” Enthralling, fast-paced, and romantic, Witchmark unveils a fascinating world. Polk writes with assured ease. I can’t wait for her next book!”
NO MAJOR SPOILERS
The Midnight Bargain by C. L. Polk is a feminist fantasy set in a time and place that is reminiscent of Regency England. Our protagonist Beatrice has a powerful natural streak of magic, but in the society she lives in , she will never really get to use it. Instead she will be married off to a rich or powerful man and then “collared” to cut off her link to her natural power. Society deems that this is the only way to protect her unborn children from the dangers of magic, most notably the spirits involved who would grasp at any opportunity to possess them before birth. Beatrice is dreading this future, she dreams of being able to develop her magical abilities just as the young men of the country do, but her family’s debts mean that instead she must make an impression at “bargaining season” , where all the young magical ingenues are paraded and displayed before the eligible bachelors who are seeking a wife. The right match will not only settle the debts, it will improve her younger sister’s prospects too. Her determination and ambition comes into question however when she finds herself drawn to the very eligible Ianthe Lavan, and becomes friends with his similarly minded sister Ysbeta and soon she will have to make a very tough choice, one that could have consequences for her whole family.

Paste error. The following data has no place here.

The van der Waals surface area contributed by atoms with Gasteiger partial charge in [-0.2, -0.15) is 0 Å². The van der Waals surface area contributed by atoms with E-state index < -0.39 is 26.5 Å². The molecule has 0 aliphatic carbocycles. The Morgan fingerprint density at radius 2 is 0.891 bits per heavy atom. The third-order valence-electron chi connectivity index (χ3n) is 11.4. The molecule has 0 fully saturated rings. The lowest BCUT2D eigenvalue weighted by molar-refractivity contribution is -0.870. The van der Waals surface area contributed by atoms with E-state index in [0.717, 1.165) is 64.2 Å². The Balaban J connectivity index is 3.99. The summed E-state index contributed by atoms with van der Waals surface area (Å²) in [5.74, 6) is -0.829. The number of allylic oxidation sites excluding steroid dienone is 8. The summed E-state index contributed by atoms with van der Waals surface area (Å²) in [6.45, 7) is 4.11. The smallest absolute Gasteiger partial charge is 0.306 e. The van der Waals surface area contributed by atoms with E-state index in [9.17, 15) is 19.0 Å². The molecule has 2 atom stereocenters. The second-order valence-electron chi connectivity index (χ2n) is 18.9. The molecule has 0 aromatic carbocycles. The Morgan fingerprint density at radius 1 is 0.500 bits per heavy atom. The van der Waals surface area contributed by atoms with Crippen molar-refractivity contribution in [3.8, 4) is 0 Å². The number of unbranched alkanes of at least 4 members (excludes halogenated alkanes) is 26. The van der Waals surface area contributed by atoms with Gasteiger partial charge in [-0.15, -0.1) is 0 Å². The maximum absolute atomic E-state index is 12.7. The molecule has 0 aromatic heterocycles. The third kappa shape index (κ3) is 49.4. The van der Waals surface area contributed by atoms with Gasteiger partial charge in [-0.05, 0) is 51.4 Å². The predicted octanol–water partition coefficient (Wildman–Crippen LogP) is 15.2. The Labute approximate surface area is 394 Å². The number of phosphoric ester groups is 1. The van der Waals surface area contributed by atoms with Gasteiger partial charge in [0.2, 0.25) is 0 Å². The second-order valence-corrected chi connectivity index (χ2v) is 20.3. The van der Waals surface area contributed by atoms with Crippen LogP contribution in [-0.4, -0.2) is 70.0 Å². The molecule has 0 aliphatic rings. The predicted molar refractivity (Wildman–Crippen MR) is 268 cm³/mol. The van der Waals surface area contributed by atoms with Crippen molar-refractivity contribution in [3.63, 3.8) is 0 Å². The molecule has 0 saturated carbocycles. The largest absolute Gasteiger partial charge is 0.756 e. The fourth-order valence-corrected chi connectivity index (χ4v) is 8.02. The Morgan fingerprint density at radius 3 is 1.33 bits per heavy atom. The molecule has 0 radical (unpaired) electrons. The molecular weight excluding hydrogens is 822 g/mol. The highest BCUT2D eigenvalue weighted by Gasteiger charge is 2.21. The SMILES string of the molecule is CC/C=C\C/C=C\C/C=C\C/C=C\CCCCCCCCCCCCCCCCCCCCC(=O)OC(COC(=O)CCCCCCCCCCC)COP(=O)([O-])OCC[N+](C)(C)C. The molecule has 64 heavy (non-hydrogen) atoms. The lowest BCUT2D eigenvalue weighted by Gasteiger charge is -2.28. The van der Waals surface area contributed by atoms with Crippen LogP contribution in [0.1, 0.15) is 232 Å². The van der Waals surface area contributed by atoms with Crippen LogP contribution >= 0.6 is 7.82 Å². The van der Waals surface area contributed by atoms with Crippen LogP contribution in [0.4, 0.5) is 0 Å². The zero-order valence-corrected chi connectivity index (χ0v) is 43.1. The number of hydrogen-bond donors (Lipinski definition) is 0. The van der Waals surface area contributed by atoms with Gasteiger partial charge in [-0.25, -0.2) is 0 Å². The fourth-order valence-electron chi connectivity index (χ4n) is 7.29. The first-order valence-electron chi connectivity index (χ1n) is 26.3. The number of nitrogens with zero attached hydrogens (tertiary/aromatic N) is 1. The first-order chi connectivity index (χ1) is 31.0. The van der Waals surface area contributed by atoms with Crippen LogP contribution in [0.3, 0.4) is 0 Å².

I love fantasy tales that have a grounding in the real world, so this was right up my alley. The pacing is definitely on the slower side, especially for the first half of the book, but I did not mind as I was enjoying the writing and the world building. While there is a romance at the heart of this book, it was the relationships between Beatrice and the women in her life that really held my interest. The most obvious of these is her relationship with Ysbeta, which starts on rather rocky ground but progresses into one of mutual support and true friendship. I also liked the realistic dynamics between Beatrice and her younger sister and appreciated that despite her frustration, Beatrice still worried about how her actions would impact on her sister’s future prospects. Though it was only a small moment in the book, when Beatrice’s mother shows her what her future could be like and urges her to do what will make her happy, it was incredibly moving and hopeful.
One of the biggest strengths of the book was how well it held my interest and what a good job the author did of making both Beatrice’s options so attractive that it was difficult to be certain which future she would choose.
I read and reviewed an ARC courtesy of NetGalley and the publisher, all opinions are my own.
Added 10th December 2020